Monday, January 4, 2010

Go to Dallas and pinpoint your needs

Dallas is Microsoft's marketplace where data providers and consumers can meet each other through a simple platform. This platform takes care of billing and makes it easy to subscribe and unsubscribe from datasets. Dallas enables developers to easily integrate rich data from others into their own application or service. Dallas offers owners of rich data an easy way to offer it to a broad audience and increase their revenue or exposure.

Microsoft PinPoint is web platform that enables companies or individuals to find SME's, apps, solutions and services. On the other hand, it enables partners from Microsoft to put them self in the spotlights and show what company they are and what they have to offer. PinPoint is a Microsoft Yellow Pages like directory in which you can browse or search and find the company or solution you need.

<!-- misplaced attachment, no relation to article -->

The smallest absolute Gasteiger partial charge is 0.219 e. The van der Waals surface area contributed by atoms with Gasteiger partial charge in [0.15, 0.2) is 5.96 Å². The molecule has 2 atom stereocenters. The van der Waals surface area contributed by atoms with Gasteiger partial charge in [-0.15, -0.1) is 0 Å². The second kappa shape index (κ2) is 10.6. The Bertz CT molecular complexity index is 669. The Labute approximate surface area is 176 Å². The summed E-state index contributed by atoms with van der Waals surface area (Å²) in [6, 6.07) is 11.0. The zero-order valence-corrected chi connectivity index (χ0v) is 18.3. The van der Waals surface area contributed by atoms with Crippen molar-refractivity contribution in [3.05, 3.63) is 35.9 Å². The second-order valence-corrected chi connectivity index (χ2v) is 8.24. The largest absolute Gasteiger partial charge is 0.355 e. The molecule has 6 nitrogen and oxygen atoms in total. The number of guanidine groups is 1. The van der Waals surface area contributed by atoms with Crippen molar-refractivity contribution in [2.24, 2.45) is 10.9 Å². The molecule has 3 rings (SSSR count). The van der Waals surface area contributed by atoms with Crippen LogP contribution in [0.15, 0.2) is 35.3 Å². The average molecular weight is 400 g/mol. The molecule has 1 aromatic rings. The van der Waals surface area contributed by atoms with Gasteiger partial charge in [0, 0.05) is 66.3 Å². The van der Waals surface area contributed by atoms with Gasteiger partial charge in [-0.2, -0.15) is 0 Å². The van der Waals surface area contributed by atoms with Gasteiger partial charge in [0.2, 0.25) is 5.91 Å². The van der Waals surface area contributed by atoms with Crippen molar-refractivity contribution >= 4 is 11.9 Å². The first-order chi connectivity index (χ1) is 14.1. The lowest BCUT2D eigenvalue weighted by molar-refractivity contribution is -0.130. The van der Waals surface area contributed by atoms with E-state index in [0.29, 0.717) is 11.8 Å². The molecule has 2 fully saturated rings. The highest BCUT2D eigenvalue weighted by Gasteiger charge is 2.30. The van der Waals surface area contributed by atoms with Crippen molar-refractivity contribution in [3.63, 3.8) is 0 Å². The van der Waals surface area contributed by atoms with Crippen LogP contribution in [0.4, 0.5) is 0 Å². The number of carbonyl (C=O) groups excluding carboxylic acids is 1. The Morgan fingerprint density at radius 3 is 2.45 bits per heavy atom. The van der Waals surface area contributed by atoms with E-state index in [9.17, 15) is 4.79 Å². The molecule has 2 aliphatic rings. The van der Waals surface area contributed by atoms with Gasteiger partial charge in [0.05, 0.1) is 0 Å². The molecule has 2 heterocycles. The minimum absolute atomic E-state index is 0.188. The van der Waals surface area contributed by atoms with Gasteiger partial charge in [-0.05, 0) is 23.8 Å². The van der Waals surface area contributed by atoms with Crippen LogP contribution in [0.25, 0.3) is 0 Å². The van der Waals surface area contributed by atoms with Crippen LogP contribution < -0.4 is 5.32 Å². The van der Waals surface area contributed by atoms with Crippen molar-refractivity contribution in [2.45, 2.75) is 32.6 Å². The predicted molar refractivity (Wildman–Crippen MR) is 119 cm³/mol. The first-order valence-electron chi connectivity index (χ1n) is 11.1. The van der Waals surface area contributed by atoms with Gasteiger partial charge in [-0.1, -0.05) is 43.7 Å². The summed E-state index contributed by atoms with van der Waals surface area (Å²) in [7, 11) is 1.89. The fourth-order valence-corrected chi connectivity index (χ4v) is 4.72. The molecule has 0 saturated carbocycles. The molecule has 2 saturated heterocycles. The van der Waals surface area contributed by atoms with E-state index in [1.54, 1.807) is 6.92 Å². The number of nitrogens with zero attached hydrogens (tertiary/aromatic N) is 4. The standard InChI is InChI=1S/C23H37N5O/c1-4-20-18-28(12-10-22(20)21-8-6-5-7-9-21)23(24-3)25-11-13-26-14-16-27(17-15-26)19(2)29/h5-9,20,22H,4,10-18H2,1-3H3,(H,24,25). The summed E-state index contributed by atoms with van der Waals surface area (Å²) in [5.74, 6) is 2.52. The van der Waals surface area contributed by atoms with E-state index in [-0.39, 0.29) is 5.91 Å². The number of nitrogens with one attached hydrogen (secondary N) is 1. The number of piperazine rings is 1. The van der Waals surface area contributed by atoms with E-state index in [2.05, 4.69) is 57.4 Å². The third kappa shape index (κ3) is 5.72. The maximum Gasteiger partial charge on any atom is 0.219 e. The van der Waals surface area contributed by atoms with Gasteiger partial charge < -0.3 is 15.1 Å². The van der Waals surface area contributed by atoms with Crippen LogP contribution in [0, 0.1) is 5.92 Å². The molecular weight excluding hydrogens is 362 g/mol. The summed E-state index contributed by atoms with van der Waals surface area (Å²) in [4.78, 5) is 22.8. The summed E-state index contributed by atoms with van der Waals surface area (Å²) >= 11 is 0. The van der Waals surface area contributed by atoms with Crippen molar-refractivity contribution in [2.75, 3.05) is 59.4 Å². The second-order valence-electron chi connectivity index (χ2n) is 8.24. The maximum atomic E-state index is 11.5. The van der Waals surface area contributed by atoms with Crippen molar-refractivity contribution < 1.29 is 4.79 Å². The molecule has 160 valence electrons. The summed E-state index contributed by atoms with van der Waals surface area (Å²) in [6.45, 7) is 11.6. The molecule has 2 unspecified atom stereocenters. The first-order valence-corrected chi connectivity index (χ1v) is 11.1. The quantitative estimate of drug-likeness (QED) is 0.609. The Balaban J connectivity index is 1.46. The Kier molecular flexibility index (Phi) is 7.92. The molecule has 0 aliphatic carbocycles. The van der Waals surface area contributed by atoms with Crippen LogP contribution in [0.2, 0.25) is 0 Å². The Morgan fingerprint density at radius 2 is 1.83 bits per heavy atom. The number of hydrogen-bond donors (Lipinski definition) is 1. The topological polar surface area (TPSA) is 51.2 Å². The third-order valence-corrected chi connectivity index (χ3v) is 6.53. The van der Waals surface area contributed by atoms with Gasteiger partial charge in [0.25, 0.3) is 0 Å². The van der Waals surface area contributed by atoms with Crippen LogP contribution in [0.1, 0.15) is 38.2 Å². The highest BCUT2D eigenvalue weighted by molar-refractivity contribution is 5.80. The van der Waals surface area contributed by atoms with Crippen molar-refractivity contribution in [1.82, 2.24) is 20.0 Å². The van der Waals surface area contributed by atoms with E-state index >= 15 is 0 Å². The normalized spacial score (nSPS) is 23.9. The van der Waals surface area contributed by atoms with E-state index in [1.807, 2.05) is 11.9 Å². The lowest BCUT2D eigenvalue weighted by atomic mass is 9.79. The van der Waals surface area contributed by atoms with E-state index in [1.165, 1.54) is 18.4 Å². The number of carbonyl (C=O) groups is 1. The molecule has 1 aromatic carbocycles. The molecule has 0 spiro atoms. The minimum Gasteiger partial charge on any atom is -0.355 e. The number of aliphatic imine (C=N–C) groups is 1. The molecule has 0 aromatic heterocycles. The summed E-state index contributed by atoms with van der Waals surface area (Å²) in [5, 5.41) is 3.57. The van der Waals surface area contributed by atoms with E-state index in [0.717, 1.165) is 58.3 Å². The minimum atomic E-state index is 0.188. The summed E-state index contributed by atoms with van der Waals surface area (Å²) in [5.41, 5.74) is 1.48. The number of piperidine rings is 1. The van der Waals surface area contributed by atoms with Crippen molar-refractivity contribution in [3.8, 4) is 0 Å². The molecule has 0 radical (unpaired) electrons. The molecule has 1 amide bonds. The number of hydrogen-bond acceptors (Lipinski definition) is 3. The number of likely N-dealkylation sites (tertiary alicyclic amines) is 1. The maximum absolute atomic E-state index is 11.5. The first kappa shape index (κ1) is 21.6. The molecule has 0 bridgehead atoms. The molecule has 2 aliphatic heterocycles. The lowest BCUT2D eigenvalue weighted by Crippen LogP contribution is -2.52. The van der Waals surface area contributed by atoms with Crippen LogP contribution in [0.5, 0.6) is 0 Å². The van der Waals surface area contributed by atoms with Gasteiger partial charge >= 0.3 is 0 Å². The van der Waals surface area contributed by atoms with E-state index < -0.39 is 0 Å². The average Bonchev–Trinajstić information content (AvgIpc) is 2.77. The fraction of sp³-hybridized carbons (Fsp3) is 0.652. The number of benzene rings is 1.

As per the 4th of January, 7567 apps, 35953 companies and 13448 Professional services are enlisted on PinPoint. Although the number of "datasets" on PinPoint are as per the 4th of January about 10 available but lots more coming soon. You can see several organizations offer their data for free like AP, Nasa and UNData. You can subscribe on these datasets and use their data in your own application or service. Dallas data can be found through the PinPoint portal and search for application on the Windows Azure Platform but also by using the Dallas portal and choose the catalog tab.